## 5.3.1 What is a histogram?

The simplest definition of a histogram is that it is a bar chart with the adjacent bars touching each other. Unlike a bar chart, histograms are usually drawn only with vertical bars. Generally, histograms are used to illustrate continuous data whereas bar charts are used to illustrate discrete data (distinct categories).

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When you have a large amount of data without an obvious link. For example, when your data shows shares of a whole, in which case, you would use a pie chart.

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The mode, or modal value, is the most popular value in a set of numbers, the one that occurs most often. However, it is not always possible to give the mode as some sets of values do not have a single value that occurs more than each of the others. Like the median, the mode can help us to get a better feel for the set of values. Retailers find the mode useful when they want to know which item to restock first.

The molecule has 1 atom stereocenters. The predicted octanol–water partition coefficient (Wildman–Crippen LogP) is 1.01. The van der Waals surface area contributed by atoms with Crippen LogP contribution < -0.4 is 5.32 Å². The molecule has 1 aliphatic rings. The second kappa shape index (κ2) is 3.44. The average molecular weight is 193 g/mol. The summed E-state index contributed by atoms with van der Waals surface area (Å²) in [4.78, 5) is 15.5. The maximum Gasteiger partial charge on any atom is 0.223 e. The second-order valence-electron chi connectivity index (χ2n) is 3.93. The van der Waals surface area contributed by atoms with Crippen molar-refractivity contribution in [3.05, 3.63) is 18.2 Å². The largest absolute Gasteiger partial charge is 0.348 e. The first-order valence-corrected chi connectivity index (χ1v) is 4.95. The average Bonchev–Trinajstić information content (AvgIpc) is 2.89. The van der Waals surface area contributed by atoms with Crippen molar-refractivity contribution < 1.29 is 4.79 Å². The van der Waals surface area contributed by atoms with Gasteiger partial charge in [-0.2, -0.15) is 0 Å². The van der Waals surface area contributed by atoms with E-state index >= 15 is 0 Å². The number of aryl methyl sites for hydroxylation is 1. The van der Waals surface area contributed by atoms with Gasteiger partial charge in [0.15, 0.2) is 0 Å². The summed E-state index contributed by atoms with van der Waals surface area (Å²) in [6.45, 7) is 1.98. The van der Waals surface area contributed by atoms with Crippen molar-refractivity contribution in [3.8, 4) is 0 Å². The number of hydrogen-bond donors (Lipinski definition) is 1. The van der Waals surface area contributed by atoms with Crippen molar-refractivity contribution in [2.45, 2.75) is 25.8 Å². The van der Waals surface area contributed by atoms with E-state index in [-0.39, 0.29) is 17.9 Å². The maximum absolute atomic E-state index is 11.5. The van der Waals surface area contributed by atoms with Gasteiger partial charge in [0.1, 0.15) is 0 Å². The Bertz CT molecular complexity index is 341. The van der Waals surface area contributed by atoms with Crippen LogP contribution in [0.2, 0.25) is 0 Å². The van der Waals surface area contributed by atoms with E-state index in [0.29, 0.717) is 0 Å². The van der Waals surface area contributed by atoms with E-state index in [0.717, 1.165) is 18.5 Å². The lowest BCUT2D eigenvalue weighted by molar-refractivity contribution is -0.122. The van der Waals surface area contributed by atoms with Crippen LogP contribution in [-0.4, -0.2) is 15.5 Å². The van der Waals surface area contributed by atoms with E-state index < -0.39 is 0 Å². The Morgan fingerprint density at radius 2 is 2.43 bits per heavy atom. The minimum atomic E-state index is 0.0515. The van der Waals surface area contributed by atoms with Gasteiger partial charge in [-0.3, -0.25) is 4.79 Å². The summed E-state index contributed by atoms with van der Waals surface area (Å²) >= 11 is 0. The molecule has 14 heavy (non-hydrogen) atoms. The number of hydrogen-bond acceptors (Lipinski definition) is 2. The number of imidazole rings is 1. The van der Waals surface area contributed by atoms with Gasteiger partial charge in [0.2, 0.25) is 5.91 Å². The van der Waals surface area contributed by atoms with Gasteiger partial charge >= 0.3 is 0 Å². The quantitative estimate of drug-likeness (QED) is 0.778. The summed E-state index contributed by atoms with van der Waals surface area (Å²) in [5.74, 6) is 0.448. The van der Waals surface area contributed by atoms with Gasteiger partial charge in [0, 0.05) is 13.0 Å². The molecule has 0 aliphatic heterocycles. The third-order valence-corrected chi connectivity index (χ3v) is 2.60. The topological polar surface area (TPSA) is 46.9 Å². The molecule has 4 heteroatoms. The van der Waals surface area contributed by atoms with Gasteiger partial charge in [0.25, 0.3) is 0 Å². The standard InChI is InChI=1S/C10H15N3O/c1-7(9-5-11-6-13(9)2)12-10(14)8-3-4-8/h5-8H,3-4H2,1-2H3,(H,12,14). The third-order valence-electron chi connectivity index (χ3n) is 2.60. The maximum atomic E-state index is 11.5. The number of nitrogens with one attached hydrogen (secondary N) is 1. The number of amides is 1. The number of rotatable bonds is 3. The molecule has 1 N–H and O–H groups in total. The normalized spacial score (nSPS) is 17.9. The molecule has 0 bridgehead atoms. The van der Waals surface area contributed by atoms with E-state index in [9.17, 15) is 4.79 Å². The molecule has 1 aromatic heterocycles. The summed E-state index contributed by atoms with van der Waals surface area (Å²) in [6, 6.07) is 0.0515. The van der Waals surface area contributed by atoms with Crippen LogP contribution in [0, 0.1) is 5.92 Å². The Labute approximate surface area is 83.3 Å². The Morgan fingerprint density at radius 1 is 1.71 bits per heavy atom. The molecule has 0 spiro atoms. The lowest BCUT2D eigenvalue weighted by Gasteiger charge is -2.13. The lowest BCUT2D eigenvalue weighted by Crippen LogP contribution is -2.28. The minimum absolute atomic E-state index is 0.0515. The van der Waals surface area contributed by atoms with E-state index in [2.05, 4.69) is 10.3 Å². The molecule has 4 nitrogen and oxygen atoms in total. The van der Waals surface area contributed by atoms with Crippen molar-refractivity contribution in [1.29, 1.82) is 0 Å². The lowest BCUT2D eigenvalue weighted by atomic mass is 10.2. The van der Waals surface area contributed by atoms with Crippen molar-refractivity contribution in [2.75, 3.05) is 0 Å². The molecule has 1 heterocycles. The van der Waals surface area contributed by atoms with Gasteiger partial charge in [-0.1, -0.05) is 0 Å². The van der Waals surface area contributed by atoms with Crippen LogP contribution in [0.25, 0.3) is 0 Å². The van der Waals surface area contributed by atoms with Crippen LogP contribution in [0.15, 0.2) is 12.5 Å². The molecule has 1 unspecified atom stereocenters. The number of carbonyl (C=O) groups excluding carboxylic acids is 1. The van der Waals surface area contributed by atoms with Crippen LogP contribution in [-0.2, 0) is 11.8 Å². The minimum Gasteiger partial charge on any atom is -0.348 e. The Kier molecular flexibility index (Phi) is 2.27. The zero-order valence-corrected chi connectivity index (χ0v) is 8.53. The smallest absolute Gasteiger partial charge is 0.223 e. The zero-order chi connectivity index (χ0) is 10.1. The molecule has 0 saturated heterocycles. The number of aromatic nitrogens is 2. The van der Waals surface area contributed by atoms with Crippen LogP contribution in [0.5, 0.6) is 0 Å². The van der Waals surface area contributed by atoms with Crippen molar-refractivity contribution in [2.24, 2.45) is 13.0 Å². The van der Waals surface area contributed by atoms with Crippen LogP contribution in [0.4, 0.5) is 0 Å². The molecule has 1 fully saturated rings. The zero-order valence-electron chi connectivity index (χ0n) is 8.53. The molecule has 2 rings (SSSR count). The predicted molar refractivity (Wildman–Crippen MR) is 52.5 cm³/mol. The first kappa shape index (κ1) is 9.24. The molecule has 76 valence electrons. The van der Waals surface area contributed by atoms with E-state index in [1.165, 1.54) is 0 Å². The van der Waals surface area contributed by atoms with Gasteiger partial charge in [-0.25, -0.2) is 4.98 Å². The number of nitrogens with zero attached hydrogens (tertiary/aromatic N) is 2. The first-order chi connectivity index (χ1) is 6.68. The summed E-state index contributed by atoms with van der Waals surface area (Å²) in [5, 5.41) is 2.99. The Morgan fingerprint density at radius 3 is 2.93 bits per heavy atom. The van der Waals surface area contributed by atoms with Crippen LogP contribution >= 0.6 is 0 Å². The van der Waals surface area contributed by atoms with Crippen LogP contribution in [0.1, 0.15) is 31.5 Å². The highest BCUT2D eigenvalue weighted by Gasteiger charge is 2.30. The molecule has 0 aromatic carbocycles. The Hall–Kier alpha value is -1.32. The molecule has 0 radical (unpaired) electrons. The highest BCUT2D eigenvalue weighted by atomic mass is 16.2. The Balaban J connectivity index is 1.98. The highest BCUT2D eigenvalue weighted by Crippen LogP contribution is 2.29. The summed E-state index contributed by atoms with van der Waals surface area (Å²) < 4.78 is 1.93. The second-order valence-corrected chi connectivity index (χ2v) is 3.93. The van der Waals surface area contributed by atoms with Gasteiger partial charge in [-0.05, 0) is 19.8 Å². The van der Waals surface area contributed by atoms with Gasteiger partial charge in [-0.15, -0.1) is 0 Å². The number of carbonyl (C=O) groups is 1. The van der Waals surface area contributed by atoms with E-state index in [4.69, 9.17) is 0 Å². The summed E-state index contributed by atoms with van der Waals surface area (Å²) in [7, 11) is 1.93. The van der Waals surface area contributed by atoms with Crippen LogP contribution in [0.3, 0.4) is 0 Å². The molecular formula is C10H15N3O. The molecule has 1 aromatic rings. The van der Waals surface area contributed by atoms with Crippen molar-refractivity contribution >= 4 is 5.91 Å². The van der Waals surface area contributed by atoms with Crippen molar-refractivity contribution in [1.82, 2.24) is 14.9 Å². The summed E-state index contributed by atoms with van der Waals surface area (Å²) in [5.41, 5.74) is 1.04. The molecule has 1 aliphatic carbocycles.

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As a student, you're likely to engage in a variety of writing tasks. You'll almost certainly handle significant amounts of text and, depending on your course, perhaps also numbers or diagrams.

This section looks at the different way that you write using a computer, and also provides some referencing advice.

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With each of these diagrams, and with others you are trying to read, there are several questions you can ask.

• What is the purpose of the diagram, that is, what is it aiming to tell us?

• How is the information imparted?

• What assumptions does it make about our ability to understand it?

• What are we expected to remember?